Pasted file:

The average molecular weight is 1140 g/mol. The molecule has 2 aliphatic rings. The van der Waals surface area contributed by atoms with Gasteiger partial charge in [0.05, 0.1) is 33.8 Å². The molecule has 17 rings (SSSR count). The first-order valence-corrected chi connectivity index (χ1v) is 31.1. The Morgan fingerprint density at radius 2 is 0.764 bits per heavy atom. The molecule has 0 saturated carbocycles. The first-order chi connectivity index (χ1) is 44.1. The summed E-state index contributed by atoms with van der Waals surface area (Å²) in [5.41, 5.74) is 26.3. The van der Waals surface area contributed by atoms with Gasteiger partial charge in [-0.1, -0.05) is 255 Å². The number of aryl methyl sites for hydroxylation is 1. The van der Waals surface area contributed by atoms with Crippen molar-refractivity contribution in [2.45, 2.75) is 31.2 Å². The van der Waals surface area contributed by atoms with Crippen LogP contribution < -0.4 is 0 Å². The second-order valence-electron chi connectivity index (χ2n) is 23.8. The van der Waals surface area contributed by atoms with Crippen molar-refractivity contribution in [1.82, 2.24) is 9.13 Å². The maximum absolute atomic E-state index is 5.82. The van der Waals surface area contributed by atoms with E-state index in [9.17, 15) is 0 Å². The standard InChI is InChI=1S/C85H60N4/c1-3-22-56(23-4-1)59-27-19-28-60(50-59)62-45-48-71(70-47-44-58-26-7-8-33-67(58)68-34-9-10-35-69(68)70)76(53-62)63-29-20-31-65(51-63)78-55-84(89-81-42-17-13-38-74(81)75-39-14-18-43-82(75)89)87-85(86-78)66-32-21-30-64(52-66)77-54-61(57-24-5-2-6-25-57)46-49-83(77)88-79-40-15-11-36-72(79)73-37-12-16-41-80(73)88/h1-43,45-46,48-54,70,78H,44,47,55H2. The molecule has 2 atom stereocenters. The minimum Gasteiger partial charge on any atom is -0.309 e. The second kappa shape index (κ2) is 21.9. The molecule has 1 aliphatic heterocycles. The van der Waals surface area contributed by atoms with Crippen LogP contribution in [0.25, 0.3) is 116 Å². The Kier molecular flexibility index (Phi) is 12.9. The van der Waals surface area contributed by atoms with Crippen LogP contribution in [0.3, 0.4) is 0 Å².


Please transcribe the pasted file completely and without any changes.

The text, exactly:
The average molecular weight is 1140 g/mol. The molecule has 2 aliphatic rings. The van der Waals surface area contributed by atoms with Gasteiger partial charge in [0.05, 0.1) is 33.8 Å². The molecule has 17 rings (SSSR count). The first-order valence-corrected chi connectivity index (χ1v) is 31.1. The Morgan fingerprint density at radius 2 is 0.764 bits per heavy atom. The molecule has 0 saturated carbocycles. The first-order chi connectivity index (χ1) is 44.1. The summed E-state index contributed by atoms with van der Waals surface area (Å²) in [5.41, 5.74) is 26.3. The van der Waals surface area contributed by atoms with Gasteiger partial charge in [-0.1, -0.05) is 255 Å². The number of aryl methyl sites for hydroxylation is 1. The van der Waals surface area contributed by atoms with Crippen molar-refractivity contribution in [2.45, 2.75) is 31.2 Å². The van der Waals surface area contributed by atoms with Crippen LogP contribution < -0.4 is 0 Å². The second-order valence-electron chi connectivity index (χ2n) is 23.8. The van der Waals surface area contributed by atoms with Crippen molar-refractivity contribution in [1.82, 2.24) is 9.13 Å². The maximum absolute atomic E-state index is 5.82. The van der Waals surface area contributed by atoms with E-state index in [9.17, 15) is 0 Å². The standard InChI is InChI=1S/C85H60N4/c1-3-22-56(23-4-1)59-27-19-28-60(50-59)62-45-48-71(70-47-44-58-26-7-8-33-67(58)68-34-9-10-35-69(68)70)76(53-62)63-29-20-31-65(51-63)78-55-84(89-81-42-17-13-38-74(81)75-39-14-18-43-82(75)89)87-85(86-78)66-32-21-30-64(52-66)77-54-61(57-24-5-2-6-25-57)46-49-83(77)88-79-40-15-11-36-72(79)73-37-12-16-41-80(73)88/h1-43,45-46,48-54,70,78H,44,47,55H2. The molecule has 2 atom stereocenters. The minimum Gasteiger partial charge on any atom is -0.309 e. The second kappa shape index (κ2) is 21.9. The molecule has 1 aliphatic heterocycles. The van der Waals surface area contributed by atoms with Crippen LogP contribution in [0.25, 0.3) is 116 Å². The Kier molecular flexibility index (Phi) is 12.9. The van der Waals surface area contributed by atoms with Crippen LogP contribution in [0.3, 0.4) is 0 Å².